“Their angels in heaven always behold the face of my heavenly Father” (Matt 18:10).
Ezek 2:8—3:4; Matt 18:1-5, 10, 12-14
When we place the life of St. Clare in the historical context of the 13th Century, we are reminded just how turbulent the times were in the church as groups like the Cathars and Albigensians challenged the wealth of the bishops and clergy with their own witness to great austerity. Even as Sts. Francis and Dominic were organizing the mendicant orders, the first formal inquisitions were violently suppressing these other popular movements as heretical.
Distinguishing the new orders from these groups was achieved by giving the Dominicans and Franciscans papal approval to bring them under Rome’s authority. When St Francis welcomed 18-year-old Clare into his group in 1212*, he had to place her and her followers in Benedictine monasteries at first to protect their status as religious. St. Clare of Assisi lived out her life enclosed in a convent, surviving Francis by 27 years until her own death in 1253.
Despite hagiographic efforts to romanticize this period, the extreme personal sacrifice embraced by Clare and Francis to affirm the poverty of Christ shows how urgent was the need for reform in order to restore the church's authentic Gospel mission. As prophets, they undertook the obedience exhibited by Ezekiel in today’s first reading by consuming a scroll they declared sweet as honey that in effect confronted the official church with its failures and need for conversion.
In today’s Gospel, by placing a child in the midst of his disciples, Jesus was also confronting their successors, the popes and bishops, with Clare and Francis as models of the true Christian spirit. Their simple holiness revealed the face of the heavenly Father in contrast to the distorted values that had infected the official church at the time.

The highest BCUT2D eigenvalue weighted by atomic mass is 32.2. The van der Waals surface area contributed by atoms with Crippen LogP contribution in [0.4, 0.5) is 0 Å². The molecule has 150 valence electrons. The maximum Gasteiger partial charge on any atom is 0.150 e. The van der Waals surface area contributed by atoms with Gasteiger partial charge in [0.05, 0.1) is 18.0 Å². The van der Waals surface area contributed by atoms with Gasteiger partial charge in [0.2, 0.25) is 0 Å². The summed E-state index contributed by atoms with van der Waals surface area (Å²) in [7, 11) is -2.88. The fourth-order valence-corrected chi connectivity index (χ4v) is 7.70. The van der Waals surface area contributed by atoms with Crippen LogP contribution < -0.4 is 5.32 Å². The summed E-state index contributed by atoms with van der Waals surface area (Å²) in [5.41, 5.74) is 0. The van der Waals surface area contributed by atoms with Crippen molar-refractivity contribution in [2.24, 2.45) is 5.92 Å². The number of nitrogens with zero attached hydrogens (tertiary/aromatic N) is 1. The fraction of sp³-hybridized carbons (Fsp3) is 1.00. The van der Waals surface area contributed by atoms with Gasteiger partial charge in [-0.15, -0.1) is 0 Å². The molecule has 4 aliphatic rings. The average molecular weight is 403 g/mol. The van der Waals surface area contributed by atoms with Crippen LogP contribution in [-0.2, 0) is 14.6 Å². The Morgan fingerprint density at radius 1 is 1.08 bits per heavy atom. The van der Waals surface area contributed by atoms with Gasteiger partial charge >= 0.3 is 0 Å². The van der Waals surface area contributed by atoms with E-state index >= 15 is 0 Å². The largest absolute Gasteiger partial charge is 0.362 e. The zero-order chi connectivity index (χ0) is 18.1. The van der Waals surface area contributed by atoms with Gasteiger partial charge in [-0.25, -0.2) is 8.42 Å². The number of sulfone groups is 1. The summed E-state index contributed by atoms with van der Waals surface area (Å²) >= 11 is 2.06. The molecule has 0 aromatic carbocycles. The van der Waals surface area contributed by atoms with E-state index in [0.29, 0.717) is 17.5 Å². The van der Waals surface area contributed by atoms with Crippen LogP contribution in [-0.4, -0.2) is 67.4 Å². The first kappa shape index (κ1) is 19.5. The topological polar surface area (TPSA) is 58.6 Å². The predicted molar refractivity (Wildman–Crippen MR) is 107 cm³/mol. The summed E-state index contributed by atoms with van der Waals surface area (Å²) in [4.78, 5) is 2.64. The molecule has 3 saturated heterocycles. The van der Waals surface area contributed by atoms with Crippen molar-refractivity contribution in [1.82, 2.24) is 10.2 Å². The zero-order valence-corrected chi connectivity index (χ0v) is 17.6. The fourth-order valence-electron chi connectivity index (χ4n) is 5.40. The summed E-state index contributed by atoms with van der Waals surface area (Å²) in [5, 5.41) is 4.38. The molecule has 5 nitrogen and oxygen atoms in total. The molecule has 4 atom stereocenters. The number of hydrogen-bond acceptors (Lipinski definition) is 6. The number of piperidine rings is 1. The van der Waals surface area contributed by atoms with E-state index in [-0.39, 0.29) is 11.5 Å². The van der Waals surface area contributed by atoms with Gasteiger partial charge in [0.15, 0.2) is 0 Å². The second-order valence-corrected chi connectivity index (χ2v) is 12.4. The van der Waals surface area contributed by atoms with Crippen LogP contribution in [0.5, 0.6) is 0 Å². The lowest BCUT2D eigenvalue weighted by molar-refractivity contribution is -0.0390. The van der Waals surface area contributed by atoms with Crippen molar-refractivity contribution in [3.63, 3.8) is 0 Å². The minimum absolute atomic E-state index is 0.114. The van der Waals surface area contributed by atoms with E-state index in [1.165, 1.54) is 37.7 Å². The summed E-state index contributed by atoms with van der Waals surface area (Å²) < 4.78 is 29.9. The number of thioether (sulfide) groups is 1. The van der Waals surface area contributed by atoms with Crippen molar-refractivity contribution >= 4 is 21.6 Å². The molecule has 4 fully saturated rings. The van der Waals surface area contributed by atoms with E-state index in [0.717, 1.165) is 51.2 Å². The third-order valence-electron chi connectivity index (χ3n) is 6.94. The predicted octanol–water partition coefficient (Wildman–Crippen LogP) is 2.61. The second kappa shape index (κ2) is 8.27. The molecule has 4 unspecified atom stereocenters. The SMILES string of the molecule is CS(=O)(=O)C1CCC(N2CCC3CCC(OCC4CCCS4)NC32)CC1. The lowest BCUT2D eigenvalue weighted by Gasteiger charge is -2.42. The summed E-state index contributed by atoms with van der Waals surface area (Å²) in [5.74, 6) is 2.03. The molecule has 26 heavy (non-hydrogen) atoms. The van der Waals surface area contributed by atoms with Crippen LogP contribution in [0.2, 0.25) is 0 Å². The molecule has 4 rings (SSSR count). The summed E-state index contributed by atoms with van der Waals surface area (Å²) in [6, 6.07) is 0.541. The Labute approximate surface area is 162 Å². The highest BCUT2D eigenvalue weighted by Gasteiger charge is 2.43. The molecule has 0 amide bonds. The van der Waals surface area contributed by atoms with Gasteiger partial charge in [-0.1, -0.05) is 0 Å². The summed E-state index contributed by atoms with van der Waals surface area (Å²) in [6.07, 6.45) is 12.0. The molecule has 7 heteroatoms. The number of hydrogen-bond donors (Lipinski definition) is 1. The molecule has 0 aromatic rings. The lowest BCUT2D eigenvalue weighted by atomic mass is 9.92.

The cost of discipleship has not diminished. Evil times require heroic courage to counter the effects of wealth and corruption on whole cultures and systems that cause great harm and suffering to so many. Examples of sacrifice and service to oppose war, racism and poverty are needed to confront institutional failure and the complicity it fosters. We honor the saints by praying to imitate them.
When Jesus saw that his disciples needed to renew their hope in the power of God to use them to do the impossible, he placed a child in their midst and said, “Here is your model and your motivation.” Whoever recovers in themselves the wonder and innocence of a child will find the Spirit of God. Whoever welcomes and cares for those who are as vulnerable as children will know the power of God to create a world worthy of them.
St. Clare of Assisi, pray for us.
* Editor's note: This date has been corrected from the earlier version.